The Latest: Another Trump tweet on Hamilton

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NEW YORK (AP) — The Latest on President-elect Donald Trump (all times EST):


After a lengthy day of meetings with potential administration appointees, President-elect Donald Trump briefly appeared to revive his complaints about the Broadway hit "Hamilton" on Twitter.

On Saturday evening, a tweet was posted on Trump's account that said it was "very rude and insulting of Hamilton cast member to treat our great future V.P. Mike Pence to a theater lecture." The comment echoed several messages posted on Trump's Twitter feed earlier in the day.

But after about half an hour, the post was deleted. An email asking staff why the tweet was taken down did not immediately get a response.

Pence attended the blockbuster show Friday night. After the curtain call, he got an earful from star Brandon Victor Dixon, who spoke from the stage, saying the multiracial and multicultural cast is "alarmed and anxious" about the new administration.


8:10 p.m.

President-elect Donald Trump is wrapping up a day of meetings in Bedminster, New Jersey.

Visitors to Trump's golf course late in the day Saturday included Todd Ricketts, co-owner of the Chicago Cubs, and restaurant executive Andy Puzder.

Rounding out the day were financier Lew Eisenberg and health-care billionaire Patrick Soon-Shiong.

Asked about possible administration appointments, Trump repeatedly praised the "talent" available and said he was "getting close."

Some of the visitors avoided questions, but Puzder said: "I would be proud to serve in any position this president asks me to serve in."


5:00 p.m.

President-elect Donald Trump has concluded a meeting with retired Gen. James Mattis, calling him "the real deal."

Mattis is considered a contender to lead the Pentagon. He was one of a series of people who met with Trump Saturday at his golf course in Bedminster, New Jersey.

Trump wouldn't say if he was offering Mattis a job, saying "we'll see." But he called Mattis a "brilliant wonderful man" and said "what a career."

Trump also briefly bantered with reporters watching the comings and goings. "Everything ok out there?" he asked. "Need some chocolate, need something? I'll send some stuff. I'm not allowed to do that but I will."


3:45 p.m.

President-elect Donald Trump is meeting with education activists at his private golf club in Bedminster, New Jersey.

Michelle Rhee, a former chancellor of Washington, D.C., schools, came to meet with Trump Saturday. She was accompanied by her husband Kevin Johnson, a former professional basketball player and the Democratic mayor of Sacramento. Rhee was considered a polarizing leader, who fought teachers unions in pushing for charter schools.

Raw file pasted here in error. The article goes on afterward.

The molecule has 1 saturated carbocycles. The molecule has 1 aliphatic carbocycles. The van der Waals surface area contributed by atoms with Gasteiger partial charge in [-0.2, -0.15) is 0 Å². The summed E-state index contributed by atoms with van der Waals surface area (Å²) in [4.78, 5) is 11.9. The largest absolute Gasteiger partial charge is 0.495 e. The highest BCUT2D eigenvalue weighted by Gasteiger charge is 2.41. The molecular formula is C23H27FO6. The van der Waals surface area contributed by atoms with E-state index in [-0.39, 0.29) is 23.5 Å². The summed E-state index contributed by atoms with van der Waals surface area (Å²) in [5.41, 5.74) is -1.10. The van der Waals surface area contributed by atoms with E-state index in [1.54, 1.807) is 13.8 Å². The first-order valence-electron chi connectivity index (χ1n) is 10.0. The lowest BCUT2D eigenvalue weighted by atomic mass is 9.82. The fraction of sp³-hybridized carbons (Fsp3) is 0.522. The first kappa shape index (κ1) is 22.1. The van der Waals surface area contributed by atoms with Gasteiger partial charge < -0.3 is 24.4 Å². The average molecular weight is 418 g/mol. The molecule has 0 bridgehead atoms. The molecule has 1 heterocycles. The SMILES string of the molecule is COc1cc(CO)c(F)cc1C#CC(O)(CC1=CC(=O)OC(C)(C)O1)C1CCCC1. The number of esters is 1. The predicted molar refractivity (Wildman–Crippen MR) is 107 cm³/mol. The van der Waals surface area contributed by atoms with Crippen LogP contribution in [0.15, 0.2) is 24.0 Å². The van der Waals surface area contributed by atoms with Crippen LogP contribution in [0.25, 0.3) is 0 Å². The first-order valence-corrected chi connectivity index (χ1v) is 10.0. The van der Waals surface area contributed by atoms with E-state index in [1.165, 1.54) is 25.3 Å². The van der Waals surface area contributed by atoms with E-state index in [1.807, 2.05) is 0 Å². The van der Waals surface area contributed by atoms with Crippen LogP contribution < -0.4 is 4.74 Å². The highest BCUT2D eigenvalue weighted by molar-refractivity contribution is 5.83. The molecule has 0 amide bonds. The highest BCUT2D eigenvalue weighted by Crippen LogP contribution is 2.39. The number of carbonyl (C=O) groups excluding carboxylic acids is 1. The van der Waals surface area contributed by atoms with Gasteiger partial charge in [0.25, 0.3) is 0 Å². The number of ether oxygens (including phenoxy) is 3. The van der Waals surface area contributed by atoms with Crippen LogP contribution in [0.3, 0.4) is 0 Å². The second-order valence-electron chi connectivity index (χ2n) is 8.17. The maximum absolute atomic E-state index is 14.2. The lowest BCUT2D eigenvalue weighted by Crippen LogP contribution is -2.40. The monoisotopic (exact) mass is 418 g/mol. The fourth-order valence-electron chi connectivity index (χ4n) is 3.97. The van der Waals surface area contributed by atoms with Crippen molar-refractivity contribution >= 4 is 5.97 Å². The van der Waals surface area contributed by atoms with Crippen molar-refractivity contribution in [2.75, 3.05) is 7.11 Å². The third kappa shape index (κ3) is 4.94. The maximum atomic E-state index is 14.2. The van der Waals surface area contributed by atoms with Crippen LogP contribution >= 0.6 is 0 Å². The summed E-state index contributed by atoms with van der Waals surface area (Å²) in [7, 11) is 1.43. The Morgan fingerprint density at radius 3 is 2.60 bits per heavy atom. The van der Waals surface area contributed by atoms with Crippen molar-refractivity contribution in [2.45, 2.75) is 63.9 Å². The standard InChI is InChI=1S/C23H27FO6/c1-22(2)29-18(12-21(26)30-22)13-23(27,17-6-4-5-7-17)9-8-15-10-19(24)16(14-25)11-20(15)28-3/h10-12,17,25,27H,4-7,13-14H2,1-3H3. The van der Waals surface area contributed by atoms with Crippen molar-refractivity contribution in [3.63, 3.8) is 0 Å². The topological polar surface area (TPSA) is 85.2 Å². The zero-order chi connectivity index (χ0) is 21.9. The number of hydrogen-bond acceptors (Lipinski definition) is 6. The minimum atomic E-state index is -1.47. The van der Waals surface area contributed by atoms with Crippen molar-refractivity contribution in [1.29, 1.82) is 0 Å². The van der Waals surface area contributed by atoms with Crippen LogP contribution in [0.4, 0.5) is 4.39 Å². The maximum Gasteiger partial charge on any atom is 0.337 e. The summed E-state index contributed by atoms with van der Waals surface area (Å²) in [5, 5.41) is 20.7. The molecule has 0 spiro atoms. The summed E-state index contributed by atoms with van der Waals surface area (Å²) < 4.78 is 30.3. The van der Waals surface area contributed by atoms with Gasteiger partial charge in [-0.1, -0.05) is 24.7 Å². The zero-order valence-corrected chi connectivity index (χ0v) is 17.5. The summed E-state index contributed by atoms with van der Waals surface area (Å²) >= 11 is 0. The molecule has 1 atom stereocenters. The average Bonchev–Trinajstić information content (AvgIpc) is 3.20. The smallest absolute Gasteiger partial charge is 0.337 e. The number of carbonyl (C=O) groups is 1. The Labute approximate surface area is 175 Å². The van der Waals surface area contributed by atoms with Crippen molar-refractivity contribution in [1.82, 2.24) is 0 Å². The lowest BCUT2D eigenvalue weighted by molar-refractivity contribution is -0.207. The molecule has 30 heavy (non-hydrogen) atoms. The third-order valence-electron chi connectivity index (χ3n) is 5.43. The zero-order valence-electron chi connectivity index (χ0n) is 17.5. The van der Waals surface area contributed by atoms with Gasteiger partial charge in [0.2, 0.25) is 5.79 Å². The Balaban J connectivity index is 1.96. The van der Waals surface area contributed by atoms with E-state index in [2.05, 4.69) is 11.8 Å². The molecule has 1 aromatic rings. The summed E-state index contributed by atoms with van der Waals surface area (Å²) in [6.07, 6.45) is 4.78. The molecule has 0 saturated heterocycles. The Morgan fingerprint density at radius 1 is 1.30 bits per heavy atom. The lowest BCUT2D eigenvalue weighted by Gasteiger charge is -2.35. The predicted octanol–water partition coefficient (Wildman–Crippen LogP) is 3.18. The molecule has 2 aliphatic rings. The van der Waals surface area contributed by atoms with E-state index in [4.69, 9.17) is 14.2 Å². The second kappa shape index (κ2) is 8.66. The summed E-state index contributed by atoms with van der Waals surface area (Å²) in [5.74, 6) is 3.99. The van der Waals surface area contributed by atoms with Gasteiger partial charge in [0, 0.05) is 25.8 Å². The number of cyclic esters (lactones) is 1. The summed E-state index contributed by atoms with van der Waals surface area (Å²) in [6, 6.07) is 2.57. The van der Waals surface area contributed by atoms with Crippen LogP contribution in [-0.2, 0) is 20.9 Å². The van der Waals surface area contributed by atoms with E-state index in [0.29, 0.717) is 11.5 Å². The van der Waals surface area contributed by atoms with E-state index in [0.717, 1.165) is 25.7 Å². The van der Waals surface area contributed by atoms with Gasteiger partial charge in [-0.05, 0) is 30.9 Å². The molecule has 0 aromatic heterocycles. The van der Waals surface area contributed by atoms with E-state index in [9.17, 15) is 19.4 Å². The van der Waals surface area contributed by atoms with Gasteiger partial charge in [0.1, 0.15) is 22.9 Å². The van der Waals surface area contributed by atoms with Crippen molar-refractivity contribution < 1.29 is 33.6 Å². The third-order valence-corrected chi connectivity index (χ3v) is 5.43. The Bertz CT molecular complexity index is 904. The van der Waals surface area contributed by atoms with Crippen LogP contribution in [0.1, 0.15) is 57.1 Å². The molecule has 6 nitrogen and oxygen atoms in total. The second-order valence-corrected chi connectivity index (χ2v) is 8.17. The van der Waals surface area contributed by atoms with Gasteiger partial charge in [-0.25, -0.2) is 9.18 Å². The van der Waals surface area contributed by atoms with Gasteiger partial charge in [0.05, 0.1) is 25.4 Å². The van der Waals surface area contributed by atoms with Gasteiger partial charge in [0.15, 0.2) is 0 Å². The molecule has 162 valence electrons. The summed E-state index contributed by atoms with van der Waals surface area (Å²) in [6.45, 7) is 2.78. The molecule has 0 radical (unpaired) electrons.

Trump also met with Betsy DeVos. She's a Republican donor from Michigan and an advocate for school vouchers.

The meetings come as Trump is starting to appoint top administration officials.


2:39 p.m.

Mitt Romney says he had a "far-reaching conversation" with President-elect Donald Trump.

The 2012 GOP presidential nominee met privately with Trump for about an hour Saturday at Trump's private golf course in Bedminster, New Jersey. Romney told reporters afterward that the two had a "very thorough and in-depth discussion" and said he appreciated "the chance to speak with" Trump.

Romney did not respond to questions about whether he would consider joining the administration.

Trump walked Romney out at the end of the meeting and said "it went great."

The sit-down comes after an acrimonious election year. Romney was a harsh critic of Trump, calling him a "con man." Trump called Romney a "choke artist" because of his loss to President Barack Obama. Trump and Romney have been trying to mend fences since then.


2:30 p.m.

Kansas Secretary of State Kris Kobach is lining up to meet with President-elect Donald Trump.

Kobach spokeswoman Desiree Taliaferro told The Associated Press on Saturday that Kobach is on his way to New Jersey. She says she could not confirm details of the planned meeting.

Kobach served as an adviser to the Trump campaign on immigration issues and has a background in designing laws cracking down people who are here illegally.


1:10 p.m.